Similar photo-realistic titles I would recommend you look into their specs, and what you need to run them.  The rest should fall into place.

I regularly play on a PC that can’t even run Fran Bow, I had to use my dad’s PC to play it.  So sometimes it’s not about the graphical fidelity, so much as engine, and optimization issues.

     
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Detroit Became Human is a good bench mark to use, it’s the Most advanced adventure game for graphics I have ever played or seen:

OS: Windows 10 (64 bit)
Processor: i5-8400 @ 2.8GHz or Ryzen 5 1600
Memory: 16GB RAM
Video: Nvidia GeForce GTX 1060 or AMD Radeon RX 580
Video RAM: 4GB or more

I recommend a Laptop computer, that way if you get in the mood to play at Starbucks you can take it with you.

A typical laptop with those specs are:

Lenovo - Legion Y540 17.3” Gaming Laptop - Intel Core i7 - 16GB Memory - NVIDIA GeForce GTX 1660 Ti - 1TB Solid State Drive - Black Which is 1,399 dollars.

Not cheap, but would last for several years before you need an upgrade and is VR ready.


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I enjoy playing adventure games on handheld systems- PS VITA, Nintendo DS and ipad mini.

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Mikekelly - 02 June 2020 09:43 PM

I recommend a Laptop computer, that way if you get in the mood to play at Starbucks you can take it with you.

That’s one plus for laptops. Another one is that it takes less space. And that’s where the pluses end.

If something breaks in a laptop, usually that’s the end of the entire computer, maybe some warranty fix is doable, outside of that, it’s a pile of junk. I recently tried to fix someone’s computer, and it wasn’t even a laptop, it was a mini computer, and as simple thing as changing a power unit turned out to be impossible, because there just aren’t such power units available!

Any old-fashioned PC, however, you can change power units and other components as much as you want, and keep upgrading it for years to come.

     
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Joined 2003-09-30

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Today adventuregames are mostly and if you look the aggie awards,adventure gaming in general return where it started: pixelart.So actually you don’t need to buy a new pc for enjoy most of the new adventure games on market.

     

“The universe is a dream dreamed by a single dreamer where all the dream characters dream too.”

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Joined 2013-04-26

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Yesterday I found out that the Playstation 5 is being released later this year. How will this effect gaming PCs? Will a new benchmark soon be set by the PS5 that surpasses Detroit: Become Human?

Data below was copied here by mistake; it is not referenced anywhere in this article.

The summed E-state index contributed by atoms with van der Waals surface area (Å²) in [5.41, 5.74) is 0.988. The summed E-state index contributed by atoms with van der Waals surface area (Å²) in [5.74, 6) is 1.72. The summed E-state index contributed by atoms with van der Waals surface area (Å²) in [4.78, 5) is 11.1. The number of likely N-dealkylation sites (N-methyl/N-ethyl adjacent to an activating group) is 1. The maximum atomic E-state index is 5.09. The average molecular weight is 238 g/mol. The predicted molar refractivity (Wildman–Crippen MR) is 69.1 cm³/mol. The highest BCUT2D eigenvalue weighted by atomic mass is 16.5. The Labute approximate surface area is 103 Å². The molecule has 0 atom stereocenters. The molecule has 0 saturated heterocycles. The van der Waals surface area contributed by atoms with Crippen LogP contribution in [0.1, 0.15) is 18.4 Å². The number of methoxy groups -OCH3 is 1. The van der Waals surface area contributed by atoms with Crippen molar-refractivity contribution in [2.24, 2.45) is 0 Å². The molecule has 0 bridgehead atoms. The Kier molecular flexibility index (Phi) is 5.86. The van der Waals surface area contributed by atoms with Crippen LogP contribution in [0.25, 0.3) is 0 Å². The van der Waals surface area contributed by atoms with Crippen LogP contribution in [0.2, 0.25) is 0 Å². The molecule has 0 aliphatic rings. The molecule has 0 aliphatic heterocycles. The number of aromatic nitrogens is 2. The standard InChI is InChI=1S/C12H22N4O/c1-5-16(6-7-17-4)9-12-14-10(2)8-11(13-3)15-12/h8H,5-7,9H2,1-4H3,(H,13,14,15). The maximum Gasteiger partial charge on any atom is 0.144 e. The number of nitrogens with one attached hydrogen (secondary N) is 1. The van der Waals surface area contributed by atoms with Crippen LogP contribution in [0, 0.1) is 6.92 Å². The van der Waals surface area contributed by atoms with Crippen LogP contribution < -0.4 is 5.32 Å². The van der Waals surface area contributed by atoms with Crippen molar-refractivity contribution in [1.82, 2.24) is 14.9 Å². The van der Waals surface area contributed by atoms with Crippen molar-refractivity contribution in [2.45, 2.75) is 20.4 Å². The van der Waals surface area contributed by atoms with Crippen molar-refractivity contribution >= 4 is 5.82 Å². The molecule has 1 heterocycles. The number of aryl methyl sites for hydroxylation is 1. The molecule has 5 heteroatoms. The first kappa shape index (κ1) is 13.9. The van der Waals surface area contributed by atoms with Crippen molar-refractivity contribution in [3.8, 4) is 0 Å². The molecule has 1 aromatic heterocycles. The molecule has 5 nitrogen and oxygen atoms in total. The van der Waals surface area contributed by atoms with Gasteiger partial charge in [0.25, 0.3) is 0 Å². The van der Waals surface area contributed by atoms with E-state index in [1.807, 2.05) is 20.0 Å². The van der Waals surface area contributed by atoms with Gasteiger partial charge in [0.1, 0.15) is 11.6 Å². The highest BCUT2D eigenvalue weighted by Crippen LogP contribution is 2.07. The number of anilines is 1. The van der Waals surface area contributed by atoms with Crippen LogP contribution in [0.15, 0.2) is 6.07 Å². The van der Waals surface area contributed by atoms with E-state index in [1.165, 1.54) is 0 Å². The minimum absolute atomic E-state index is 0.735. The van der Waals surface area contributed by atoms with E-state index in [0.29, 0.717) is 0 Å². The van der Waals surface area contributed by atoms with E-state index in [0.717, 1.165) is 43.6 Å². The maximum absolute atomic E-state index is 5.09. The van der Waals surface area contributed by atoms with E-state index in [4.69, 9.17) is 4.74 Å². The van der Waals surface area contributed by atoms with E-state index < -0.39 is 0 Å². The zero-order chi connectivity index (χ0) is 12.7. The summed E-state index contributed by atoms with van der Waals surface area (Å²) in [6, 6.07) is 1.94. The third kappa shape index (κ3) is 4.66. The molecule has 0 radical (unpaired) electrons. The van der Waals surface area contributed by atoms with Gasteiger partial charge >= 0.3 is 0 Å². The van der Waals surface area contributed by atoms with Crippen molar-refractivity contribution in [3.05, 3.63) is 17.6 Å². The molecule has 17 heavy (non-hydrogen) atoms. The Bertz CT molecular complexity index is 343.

PC sales increasing along with the imminent launch of the PS5 has cancelled any plans I had to buy a new computer, and I may not ever get one. I will keep an eye out at estate sales and the secondary market for a used computer maybe.

The thing I’ve realized, and the reason why I stopped gaming these past five years, and stopped playing online chess, etc. Anything that pulls us out of the real world into a fantasy world can be dangerous, simply because, the real world is a problematic place and requires our engagement. During the period of my life when I was best at chess, playing and solving puzzles everyday, my real life was at its worst.

I grew up an only child with an alcoholic mom. For years of my life I lived on a desktop PC and gaming was an escape. What I’ve learned over my life is, that we don’t have to turn away from reality, we can confront it, and change it. We have a tremendous power to change reality if we only do it instead of diverting ourselves with fantasy and gaming.

I like adventure and resource management games because I believe they improve the people who play them, and better prepare people for the real world. Still however I feel these things are kind of a luxury.

     
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Gaming PCs can do so much more than a gaming console. Gaming PCs also have many more games. If an adventure game with better Graphics than Detroit Became Human gets released on the PS5, then you will need an even more powerful PC of course.

But you could always buy both a gaming console and a gaming PC of course. You could even get a PC with more modest specs if you are going to use a gaming console for the more graphics intensive games.

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I enjoy playing adventure games on handheld systems- PS VITA, Nintendo DS and ipad mini.